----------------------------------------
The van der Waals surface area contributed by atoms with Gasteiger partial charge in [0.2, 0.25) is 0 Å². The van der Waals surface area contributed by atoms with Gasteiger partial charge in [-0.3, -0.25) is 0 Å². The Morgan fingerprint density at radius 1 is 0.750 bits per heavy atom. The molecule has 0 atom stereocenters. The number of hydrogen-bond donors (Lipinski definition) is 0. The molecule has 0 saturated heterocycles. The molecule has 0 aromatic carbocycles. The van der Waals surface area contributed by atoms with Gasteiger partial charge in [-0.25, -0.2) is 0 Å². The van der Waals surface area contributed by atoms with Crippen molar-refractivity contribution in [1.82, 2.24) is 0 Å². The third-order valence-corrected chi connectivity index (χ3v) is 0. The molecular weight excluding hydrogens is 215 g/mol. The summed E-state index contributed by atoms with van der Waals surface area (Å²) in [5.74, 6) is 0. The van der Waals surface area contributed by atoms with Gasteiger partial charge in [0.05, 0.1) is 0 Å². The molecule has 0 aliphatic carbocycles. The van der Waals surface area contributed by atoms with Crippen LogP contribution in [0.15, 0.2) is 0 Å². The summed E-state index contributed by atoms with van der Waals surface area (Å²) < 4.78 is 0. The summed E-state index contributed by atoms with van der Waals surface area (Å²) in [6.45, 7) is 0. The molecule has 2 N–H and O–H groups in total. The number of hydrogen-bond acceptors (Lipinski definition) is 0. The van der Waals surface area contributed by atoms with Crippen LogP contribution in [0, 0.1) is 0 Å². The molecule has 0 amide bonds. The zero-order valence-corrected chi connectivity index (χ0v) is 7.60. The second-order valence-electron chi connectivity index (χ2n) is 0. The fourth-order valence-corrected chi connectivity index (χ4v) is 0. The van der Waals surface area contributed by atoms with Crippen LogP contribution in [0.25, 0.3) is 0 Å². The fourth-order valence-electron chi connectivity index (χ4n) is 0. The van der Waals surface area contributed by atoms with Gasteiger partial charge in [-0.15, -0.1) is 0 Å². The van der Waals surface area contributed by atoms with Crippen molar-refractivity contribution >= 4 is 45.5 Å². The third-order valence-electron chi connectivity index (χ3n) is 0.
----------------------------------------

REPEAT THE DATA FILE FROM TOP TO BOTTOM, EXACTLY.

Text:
The van der Waals surface area contributed by atoms with Gasteiger partial charge in [0.2, 0.25) is 0 Å². The van der Waals surface area contributed by atoms with Gasteiger partial charge in [-0.3, -0.25) is 0 Å². The Morgan fingerprint density at radius 1 is 0.750 bits per heavy atom. The molecule has 0 atom stereocenters. The number of hydrogen-bond donors (Lipinski definition) is 0. The molecule has 0 saturated heterocycles. The molecule has 0 aromatic carbocycles. The van der Waals surface area contributed by atoms with Gasteiger partial charge in [-0.25, -0.2) is 0 Å². The van der Waals surface area contributed by atoms with Crippen molar-refractivity contribution in [1.82, 2.24) is 0 Å². The third-order valence-corrected chi connectivity index (χ3v) is 0. The molecular weight excluding hydrogens is 215 g/mol. The summed E-state index contributed by atoms with van der Waals surface area (Å²) in [5.74, 6) is 0. The van der Waals surface area contributed by atoms with Gasteiger partial charge in [0.05, 0.1) is 0 Å². The molecule has 0 aliphatic carbocycles. The van der Waals surface area contributed by atoms with Crippen LogP contribution in [0.15, 0.2) is 0 Å². The summed E-state index contributed by atoms with van der Waals surface area (Å²) < 4.78 is 0. The summed E-state index contributed by atoms with van der Waals surface area (Å²) in [6.45, 7) is 0. The molecule has 2 N–H and O–H groups in total. The number of hydrogen-bond acceptors (Lipinski definition) is 0. The van der Waals surface area contributed by atoms with Crippen LogP contribution in [0, 0.1) is 0 Å². The molecule has 0 amide bonds. The zero-order valence-corrected chi connectivity index (χ0v) is 7.60. The second-order valence-electron chi connectivity index (χ2n) is 0. The fourth-order valence-corrected chi connectivity index (χ4v) is 0. The van der Waals surface area contributed by atoms with Crippen LogP contribution in [0.25, 0.3) is 0 Å². The fourth-order valence-electron chi connectivity index (χ4n) is 0. The van der Waals surface area contributed by atoms with Gasteiger partial charge in [-0.15, -0.1) is 0 Å². The van der Waals surface area contributed by atoms with Crippen molar-refractivity contribution >= 4 is 45.5 Å². The third-order valence-electron chi connectivity index (χ3n) is 0.